COMMENT: Justin Trudeau, Boy King
There is no accounting for political judgment when it gets caught up in irrational euphoria. The overwhelming victory of Justin Trudeau in the Liberal Party’s leadership race demonstrates just how impoverished the state of our political culture has become. Did the polls — almost completely meaningless at this stage of the political process — so addle people’s discernment that they could not see what was in front of them? In a stunning failure of imagination 80 per cent of those casting ballots effectively declared: We think a pretty face and a famous name is all we need to win and more importantly, all the country needs to lead it.
Justin Trudeau is allegedly 40 years-old, but his persona is one of a perpetual adolescent who can’t be taken seriously, because he doesn’t take the world seriously. He’s spent his life avoiding anything truly challenging and seems addicted to having a good time — to the exclusion of disciplined political work. His intellectual capacity, whatever it was, is now so atrophied that it seems clear he rarely engages on his own in serious analysis or thoughtful consideration of important political and philosophical questions.
Trudeau’s interview with Peter Mansbridge — one of the few situations where his advisors weren’t holding his hand and telling him what to say — should terrify all those who voted for him. In one (250 word) answer, to a question on the Boston terror bombing, Trudeau repeated the teenagers’ favourite phrase “you know” eight times and “I mean” four times. This level of political immaturity and inarticulateness is normally expected of people who devote virtually no time to thinking about politics. Here’s an excerpt — Trudeau’s answer to the question what would Trudeau do if he were prime minister. Read it and weep.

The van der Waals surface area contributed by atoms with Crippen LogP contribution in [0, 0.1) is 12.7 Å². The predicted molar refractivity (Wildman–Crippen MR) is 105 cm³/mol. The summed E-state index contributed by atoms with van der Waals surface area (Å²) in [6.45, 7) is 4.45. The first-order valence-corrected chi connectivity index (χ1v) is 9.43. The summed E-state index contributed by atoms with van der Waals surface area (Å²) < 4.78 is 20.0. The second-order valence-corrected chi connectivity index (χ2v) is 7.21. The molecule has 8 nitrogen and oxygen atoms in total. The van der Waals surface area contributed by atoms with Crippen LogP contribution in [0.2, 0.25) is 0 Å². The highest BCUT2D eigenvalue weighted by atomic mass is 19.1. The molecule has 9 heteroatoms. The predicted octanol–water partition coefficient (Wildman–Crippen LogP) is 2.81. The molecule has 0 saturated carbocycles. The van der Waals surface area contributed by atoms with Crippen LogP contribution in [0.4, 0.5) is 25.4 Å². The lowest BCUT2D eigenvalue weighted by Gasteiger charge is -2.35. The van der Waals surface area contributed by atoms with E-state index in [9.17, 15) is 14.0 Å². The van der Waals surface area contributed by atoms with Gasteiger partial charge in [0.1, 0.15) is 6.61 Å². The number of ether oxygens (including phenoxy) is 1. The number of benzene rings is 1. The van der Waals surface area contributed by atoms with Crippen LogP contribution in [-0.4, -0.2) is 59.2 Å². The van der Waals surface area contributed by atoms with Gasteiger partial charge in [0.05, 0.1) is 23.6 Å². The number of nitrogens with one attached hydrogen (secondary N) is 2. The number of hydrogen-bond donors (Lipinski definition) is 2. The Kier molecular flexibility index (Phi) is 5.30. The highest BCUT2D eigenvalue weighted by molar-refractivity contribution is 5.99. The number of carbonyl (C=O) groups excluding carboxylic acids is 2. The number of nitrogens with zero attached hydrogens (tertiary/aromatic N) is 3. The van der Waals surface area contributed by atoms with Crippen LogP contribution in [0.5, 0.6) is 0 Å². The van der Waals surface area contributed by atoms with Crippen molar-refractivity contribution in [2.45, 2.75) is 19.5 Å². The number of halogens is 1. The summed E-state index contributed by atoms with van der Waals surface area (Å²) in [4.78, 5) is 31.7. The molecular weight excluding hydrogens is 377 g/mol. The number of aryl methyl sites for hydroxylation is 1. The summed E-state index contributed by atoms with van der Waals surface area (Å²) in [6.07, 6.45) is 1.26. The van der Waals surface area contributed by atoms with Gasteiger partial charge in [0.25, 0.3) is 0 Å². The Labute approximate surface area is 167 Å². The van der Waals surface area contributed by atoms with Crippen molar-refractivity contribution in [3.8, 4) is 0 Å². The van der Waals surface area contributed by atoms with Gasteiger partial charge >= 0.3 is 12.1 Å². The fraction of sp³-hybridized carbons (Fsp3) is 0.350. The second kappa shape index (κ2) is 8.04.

“First thing, you offer support and sympathy and condolences and, you know, can we send down, you know, EMTs or, I mean, as we contributed after 9-11? I mean, is there any material immediate support we have we can offer? And then at the same time, you know, over the coming days, we have to look at the root causes. Now we don’t know now whether it was, you know, terrorism or a single crazy or, you know, a domestic issue or a foreign issue, I mean, all of those questions. But there is no question that this happened because there is someone who feels completely excluded, completely at war with innocents, at war with a society. I mean, yes, we need to make sure that we’re promoting security and we’re, you know, keeping our borders safe and, you know, monitoring the kinds of, you know, violent subgroups that happen around.”
“Violent subgroups that happen around”? Who talks like this? It is hard to imagine that Justin’s father ever talked like this — even at age five. This is a man revealed as one who may well be incapable of mature political behaviour let alone good political judgment. Harper smacked him around like a cat playing with a mouse before tiring of the game and finishing it off.
It’s not just the content of the response, which is bad enough, but the inability to express coherent thoughts. Trudeau seemed to be mistaking a ruthless mass murderer for a violent kid who grew up in a bad home. His response is so far removed from what the vast majority of people feel about the issue that you have to wonder what, exactly, informs his opinions. The most rudimentary political instincts should have kicked in even if his advisors failed him.